To a large extent, for an undocumented immigrant to qualify for any government program, they must have a connection to a US resident, such as children born in the country, among other exceptions.

In most cases, undocumented immigrants in the United States do not qualify for many of the government programs that provide financial and in-kind assistance, especially for low-income residents and US citizens. However, there are other more benevolent programs that do consider them, which we will detail below:

1. Child Tax Credit

It should be remembered that undocumented immigrants also pay taxes to the Internal Revenue Service (IRS) through their individual taxpayer number (ITIN). Despite this, due to their residence status, they are not usually beneficiaries of government tax incentives; not so their children born in the United States. US children with undocumented parents qualify for the Child Tax Credit (CTC). Usually states with local CTC apply the same rule.

2.  Child and Dependent Care Tax Credit

As with the Child Tax Credit, the Child and Dependent Care Tax Credit could be claimed by an undocumented worker, as long as the minor’s nationality is proven. In the case of older dependents, at least one of the two must be a US resident.

3. A reduced fare subway card (New York)

Undocumented immigrants over the age of 65 or with a disability can apply for a New York MTA subway card, with which they will be able to access the subway’s public transportation service at a reduced fare.

4.  School meals

Children of undocumented parents can receive food aid at their schools, where in some cases it can be completely free.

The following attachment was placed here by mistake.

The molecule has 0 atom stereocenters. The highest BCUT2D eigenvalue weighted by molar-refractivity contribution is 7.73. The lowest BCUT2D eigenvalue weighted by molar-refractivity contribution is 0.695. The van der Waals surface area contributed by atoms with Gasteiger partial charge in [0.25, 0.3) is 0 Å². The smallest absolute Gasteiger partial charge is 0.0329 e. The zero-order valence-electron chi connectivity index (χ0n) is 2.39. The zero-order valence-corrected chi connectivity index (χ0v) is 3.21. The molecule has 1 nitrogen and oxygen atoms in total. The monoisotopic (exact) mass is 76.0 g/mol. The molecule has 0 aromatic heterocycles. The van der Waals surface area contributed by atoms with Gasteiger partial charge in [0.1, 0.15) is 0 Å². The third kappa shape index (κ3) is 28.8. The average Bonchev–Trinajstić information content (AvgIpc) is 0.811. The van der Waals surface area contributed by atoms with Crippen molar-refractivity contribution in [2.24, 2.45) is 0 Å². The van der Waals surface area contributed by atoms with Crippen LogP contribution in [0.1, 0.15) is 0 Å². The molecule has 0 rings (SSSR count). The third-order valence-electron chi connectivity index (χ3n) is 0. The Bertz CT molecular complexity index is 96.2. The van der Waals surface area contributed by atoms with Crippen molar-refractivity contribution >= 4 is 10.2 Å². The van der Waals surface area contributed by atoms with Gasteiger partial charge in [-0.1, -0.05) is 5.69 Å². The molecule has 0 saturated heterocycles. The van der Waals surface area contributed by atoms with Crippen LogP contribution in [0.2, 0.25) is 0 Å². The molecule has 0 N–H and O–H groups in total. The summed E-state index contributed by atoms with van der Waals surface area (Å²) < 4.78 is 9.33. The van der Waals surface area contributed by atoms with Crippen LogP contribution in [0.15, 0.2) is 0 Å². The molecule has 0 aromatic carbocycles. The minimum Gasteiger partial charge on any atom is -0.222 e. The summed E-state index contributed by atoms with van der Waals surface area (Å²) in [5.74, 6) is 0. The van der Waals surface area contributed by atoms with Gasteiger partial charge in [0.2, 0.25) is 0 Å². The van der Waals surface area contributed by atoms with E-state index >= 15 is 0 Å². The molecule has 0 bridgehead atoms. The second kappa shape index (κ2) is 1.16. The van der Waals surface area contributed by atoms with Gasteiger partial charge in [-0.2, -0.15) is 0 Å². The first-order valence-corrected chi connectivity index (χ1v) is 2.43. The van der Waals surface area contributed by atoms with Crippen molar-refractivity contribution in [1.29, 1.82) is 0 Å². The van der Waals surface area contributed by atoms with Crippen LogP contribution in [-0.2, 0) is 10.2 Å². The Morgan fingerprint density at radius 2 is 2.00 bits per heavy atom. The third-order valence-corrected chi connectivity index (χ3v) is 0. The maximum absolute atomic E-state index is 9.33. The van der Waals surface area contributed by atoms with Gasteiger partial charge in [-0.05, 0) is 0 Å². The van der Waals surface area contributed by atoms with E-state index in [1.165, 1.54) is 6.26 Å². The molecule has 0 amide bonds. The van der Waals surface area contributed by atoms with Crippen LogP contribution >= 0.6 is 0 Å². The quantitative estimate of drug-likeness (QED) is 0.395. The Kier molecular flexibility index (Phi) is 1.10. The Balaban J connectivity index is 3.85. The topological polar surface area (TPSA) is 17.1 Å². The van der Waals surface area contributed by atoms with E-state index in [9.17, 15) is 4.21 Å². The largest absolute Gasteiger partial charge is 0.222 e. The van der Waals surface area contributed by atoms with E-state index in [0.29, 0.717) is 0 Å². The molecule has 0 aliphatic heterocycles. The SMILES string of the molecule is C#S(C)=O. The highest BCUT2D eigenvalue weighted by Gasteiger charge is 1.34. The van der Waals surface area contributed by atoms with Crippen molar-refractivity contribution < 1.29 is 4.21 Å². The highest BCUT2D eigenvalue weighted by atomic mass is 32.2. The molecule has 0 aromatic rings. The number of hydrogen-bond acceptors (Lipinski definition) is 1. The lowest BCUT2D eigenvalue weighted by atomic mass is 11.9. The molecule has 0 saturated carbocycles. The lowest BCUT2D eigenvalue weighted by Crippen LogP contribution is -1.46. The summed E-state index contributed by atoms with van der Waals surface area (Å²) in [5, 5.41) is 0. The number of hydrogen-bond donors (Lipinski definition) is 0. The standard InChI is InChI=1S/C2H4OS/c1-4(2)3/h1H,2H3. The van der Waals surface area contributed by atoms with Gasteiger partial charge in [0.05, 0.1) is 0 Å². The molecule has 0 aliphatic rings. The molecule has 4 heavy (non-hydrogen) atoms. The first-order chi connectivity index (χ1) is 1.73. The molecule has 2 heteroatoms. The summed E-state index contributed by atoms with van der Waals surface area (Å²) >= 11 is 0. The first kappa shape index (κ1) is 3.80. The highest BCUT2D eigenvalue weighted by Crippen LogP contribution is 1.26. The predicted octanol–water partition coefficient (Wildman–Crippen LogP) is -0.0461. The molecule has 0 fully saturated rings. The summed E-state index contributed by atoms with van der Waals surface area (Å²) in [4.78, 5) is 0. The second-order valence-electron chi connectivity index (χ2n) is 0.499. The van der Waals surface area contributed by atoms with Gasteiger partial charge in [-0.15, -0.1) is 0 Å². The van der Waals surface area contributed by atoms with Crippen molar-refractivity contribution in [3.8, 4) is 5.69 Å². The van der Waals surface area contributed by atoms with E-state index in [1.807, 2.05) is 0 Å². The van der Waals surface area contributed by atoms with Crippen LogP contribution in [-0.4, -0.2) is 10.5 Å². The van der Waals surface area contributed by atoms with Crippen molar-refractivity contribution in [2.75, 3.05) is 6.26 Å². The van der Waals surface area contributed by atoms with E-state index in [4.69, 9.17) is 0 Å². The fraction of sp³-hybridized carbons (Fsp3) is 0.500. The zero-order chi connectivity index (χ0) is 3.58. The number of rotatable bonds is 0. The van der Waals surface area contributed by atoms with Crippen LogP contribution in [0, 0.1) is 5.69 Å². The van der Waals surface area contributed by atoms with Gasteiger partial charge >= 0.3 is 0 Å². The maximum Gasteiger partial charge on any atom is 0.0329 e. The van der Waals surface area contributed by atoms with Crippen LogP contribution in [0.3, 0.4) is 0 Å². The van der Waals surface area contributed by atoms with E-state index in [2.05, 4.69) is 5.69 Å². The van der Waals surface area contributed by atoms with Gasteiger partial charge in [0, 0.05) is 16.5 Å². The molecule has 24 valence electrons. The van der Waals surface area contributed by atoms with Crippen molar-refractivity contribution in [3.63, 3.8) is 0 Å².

5. Special Supplemental Nutrition Program for Mothers, Infants and Children (WIC)

The Special Supplemental Nutrition Program for Women, Infants, and Children, or WIC, is known for its acronym in English, aims to safeguard the health of low-income pregnant, postpartum, and lactating women, infants, and children up to age 5 who are at nutritional risk by providing nutritious foods to supplement diets and lactation support. Even though the mother may be undocumented, she may qualify for these food benefits.

6. Medicaid

Undocumented immigrants are generally not eligible for Medicaid, however some states make certain exceptions. For example, in New York, excluded undocumented workers could benefit if they, or a member of their family, represents an exception to the rule :

1. When a woman is pregnant, she can receive Medicaid coverage without immigration status being an impediment.

2. Women in general, as long as they meet some additional requirements, can apply for Medicaid help and be eligible for its emergency services.

3. Immigrants who reside in New York State and have Deferred Action for Childhood Arrivals (DACA) status

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